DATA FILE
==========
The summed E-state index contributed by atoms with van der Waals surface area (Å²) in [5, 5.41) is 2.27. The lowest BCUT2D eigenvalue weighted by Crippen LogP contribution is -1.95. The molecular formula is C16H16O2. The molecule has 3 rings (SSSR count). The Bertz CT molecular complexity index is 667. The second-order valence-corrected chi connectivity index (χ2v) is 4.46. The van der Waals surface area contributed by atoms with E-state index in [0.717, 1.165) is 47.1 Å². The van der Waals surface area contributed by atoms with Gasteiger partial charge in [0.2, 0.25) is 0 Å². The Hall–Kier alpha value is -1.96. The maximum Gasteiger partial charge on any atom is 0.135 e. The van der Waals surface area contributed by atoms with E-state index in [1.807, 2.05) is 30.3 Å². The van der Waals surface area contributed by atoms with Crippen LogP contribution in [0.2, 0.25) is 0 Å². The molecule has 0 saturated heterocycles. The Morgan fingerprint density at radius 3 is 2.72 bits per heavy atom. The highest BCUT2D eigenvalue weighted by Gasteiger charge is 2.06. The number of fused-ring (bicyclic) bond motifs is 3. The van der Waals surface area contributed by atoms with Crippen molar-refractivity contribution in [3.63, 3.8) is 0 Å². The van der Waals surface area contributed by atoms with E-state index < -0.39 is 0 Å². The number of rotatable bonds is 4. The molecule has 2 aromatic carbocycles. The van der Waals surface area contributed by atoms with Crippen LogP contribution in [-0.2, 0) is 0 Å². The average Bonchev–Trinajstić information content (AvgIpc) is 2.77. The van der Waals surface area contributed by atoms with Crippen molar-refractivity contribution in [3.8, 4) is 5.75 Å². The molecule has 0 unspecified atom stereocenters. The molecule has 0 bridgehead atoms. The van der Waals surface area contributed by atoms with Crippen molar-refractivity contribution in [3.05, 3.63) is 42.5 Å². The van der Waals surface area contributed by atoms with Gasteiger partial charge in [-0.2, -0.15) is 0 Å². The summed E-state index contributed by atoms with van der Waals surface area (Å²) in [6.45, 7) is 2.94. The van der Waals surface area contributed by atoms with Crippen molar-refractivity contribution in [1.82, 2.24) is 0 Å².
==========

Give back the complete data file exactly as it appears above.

The summed E-state index contributed by atoms with van der Waals surface area (Å²) in [5, 5.41) is 2.27. The lowest BCUT2D eigenvalue weighted by Crippen LogP contribution is -1.95. The molecular formula is C16H16O2. The molecule has 3 rings (SSSR count). The Bertz CT molecular complexity index is 667. The second-order valence-corrected chi connectivity index (χ2v) is 4.46. The van der Waals surface area contributed by atoms with E-state index in [0.717, 1.165) is 47.1 Å². The van der Waals surface area contributed by atoms with Gasteiger partial charge in [0.2, 0.25) is 0 Å². The Hall–Kier alpha value is -1.96. The maximum Gasteiger partial charge on any atom is 0.135 e. The van der Waals surface area contributed by atoms with E-state index in [1.807, 2.05) is 30.3 Å². The van der Waals surface area contributed by atoms with Crippen LogP contribution in [0.2, 0.25) is 0 Å². The molecule has 0 saturated heterocycles. The Morgan fingerprint density at radius 3 is 2.72 bits per heavy atom. The highest BCUT2D eigenvalue weighted by Gasteiger charge is 2.06. The number of fused-ring (bicyclic) bond motifs is 3. The van der Waals surface area contributed by atoms with Crippen molar-refractivity contribution in [3.63, 3.8) is 0 Å². The van der Waals surface area contributed by atoms with E-state index < -0.39 is 0 Å². The number of rotatable bonds is 4. The molecule has 2 aromatic carbocycles. The van der Waals surface area contributed by atoms with Crippen LogP contribution in [-0.2, 0) is 0 Å². The average Bonchev–Trinajstić information content (AvgIpc) is 2.77. The van der Waals surface area contributed by atoms with Crippen molar-refractivity contribution in [3.8, 4) is 5.75 Å². The molecule has 0 unspecified atom stereocenters. The molecule has 0 bridgehead atoms. The van der Waals surface area contributed by atoms with Crippen molar-refractivity contribution in [3.05, 3.63) is 42.5 Å². The van der Waals surface area contributed by atoms with Gasteiger partial charge in [-0.2, -0.15) is 0 Å². The summed E-state index contributed by atoms with van der Waals surface area (Å²) in [6.45, 7) is 2.94. The van der Waals surface area contributed by atoms with Crippen molar-refractivity contribution in [1.82, 2.24) is 0 Å².